Liebe Janina, wenn Sie im Netzmuster häkeln sollen, häkeln Sie wie unter NETZMUSTER erklärt, bzw nehmen Sie von Anfang an, dh Netzmuster wie A.4a und A.4b und A.5 bei den Zunahmen. Viel Spaß beim häkeln!

Theresa Pretto 13.07.2020 - 16:05:

I wish I had read the comments before I started this poncho. The pattern is poorly explained and difficult to follow. I have pulled out, restarted, pulled out again, about 5 times. I have almost 50 years experience in crocheting, and I have never admitted defeat before. The problem is how this is explained. Has the pattern been translated from another language into English perhaps? Regards, Theresa

Susan 10.07.2020 - 13:50:

Tried about 25 times to get past row 1...These patterns impossible to follow.

Catherine Morrison 08.07.2020 - 02:28:

I have downloaded the UK version of this pretty pattern. can you believe im stuck on the first row. I really don't understand the 3 chain added to each row if it doesn't make the first treble. Does it leave a loop. I have crocheted for years. I mainly like to follow diagrams so once I get going i will be fine. I just don't want to ruin the start. Thank you

DROPS Design 08.07.2020 kl. 08:21:

Dear Mrs Morrison, I'm not sure which 3 chains you are talking about, do you mean the 3 chains the beg of the round, the one explained under CROCHET INFO ? Then yes these 3 chains are worked extra to the first treble of the round, they do not count in the number of stitches on the rounds. They are worked as usual at the beginning of a treble round but you just don't count them as a stitch. Hope this helps. Happy crocheting!

Claire 28.06.2020 - 23:32:

Bonjour, je suis au tour 5 de A2a etc. Je me retrouve avec de la place pour 14 motifs (en retirant l'espace des 13 brides+ml de A3a) au lieu de 16, alors qu'au tour précédent j'ai le bon nombre de brides de chaque côté des augmentation de devant et du dos. Sauriez-vous me dire où se trouve mon erreur ? Merci

DROPS Design 29.06.2020 kl. 09:00:

Bonjour Claire, si vous avez bien le bon nombre de mailles (= 133 brides au 4ème tour entre l'arceau du milieu devant et celui du milieu dos), vous devez avoir le même nombre de mailles au tour 5, puis au tour 6, les brides/mailles en l'air de chaque côté de l'arceau du milieu de A.3a vont être crochetées en A.2a comme les autres. Bon crochet!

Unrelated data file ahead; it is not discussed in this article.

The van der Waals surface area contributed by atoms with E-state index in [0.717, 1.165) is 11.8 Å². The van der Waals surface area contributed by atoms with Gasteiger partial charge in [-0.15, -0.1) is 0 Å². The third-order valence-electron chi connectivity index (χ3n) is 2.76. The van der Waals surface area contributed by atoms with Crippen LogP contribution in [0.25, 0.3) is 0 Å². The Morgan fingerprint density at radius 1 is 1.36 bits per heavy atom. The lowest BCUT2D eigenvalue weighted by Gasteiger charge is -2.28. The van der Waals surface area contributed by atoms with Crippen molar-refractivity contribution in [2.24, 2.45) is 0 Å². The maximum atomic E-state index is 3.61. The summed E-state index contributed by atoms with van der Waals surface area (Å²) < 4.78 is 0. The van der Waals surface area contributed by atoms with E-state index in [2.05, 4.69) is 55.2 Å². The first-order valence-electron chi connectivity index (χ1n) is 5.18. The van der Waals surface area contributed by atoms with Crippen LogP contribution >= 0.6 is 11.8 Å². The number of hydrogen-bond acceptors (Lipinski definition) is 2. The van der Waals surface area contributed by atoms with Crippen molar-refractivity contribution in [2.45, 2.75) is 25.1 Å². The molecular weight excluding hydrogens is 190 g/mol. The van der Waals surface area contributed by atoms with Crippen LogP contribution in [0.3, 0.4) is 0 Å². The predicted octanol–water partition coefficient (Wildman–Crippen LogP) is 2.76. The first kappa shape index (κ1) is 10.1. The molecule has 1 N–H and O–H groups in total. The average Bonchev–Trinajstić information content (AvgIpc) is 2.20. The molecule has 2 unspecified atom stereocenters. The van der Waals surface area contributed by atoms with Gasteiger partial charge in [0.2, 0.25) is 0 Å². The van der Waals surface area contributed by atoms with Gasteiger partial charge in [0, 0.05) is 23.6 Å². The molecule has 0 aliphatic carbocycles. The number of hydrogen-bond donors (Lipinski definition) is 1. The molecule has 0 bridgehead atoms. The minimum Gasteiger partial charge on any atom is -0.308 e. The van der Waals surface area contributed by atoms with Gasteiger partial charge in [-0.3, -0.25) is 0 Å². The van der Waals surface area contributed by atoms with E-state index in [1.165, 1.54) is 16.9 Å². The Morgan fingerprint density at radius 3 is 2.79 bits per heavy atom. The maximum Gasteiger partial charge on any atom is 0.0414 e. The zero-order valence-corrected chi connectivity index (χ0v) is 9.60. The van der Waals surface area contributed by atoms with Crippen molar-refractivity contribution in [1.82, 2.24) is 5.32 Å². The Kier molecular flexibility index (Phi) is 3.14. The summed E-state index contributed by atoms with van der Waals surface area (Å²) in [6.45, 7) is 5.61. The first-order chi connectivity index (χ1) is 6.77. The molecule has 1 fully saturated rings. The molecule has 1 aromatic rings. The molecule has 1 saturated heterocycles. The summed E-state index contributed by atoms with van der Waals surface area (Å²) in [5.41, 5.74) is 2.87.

Garrido Marie José 28.06.2020 - 16:29:

Vos explications sont incompréhensibles. En Français. Je me demande si je vais y arriver. Je suis très déçue.

DROPS Design 29.06.2020 kl. 14:13:

Bonjour Mme Garrido, Les modèles DROPS sont réalisés par des milliers de personnes dans le monde entier. Nous comprenons toutefois qu’en fonction du pays, les explications puissent être formulées différemment. Nous faisons naturellement en sorte que nos modèles soient compréhensibles. Vous pouvez volontiers poser votre question ici, et pour toute assistance individuelle, vous adresser au magasin où vous avez acheté votre laine – même par mail ou téléphone. Bon crochet!

Jess 28.05.2020 - 20:07:

Bonjour, après y avoir passé pas mal de temps, avoir lu les commentaires pour m'aider, je suis arrivée au rang final ! Mais voilà, en le mettant, il est bien trop court aux bras !!! J'ai fait la taille S/M, devant il tombe plutôt bien, mais les bras il m'arrive a plein aux coudes... De plus, je trouvé l'endroit des épaules très marqué. D'où viennent mes 2 problèmes selon vous ? Merci par avance. Et merci pour tous les diagrammes !

DROPS Design 29.05.2020 kl. 08:04:

Bonjour Jess, il est difficile de pouvoir répondre à votre question ainsi, apportez votre ouvrage à votre magasin ou bien envoyez-lui une photo par mail, il pourra probablement vous en dire plus. Vous pouvez également montrer votre ouvrage dans notre groupe DROPS Workshop où d'autres crocheteuses pourront peut-être vous aider. Bon crochet!

Jessalyn Caple 06.01.2020 - 23:24:

I am not sure how I am supposed to do row 6 of A2. I am not sure how the crocheting works here as well as how they relate to the previous row. Could you please explain how to do this?

DROPS Design 07.01.2020 kl. 08:57:

Dear Mrs Caple, this video shows how to crocheet A.2a and A.3a, does it apply to the part of diagram you are looking for? Happy crocheting!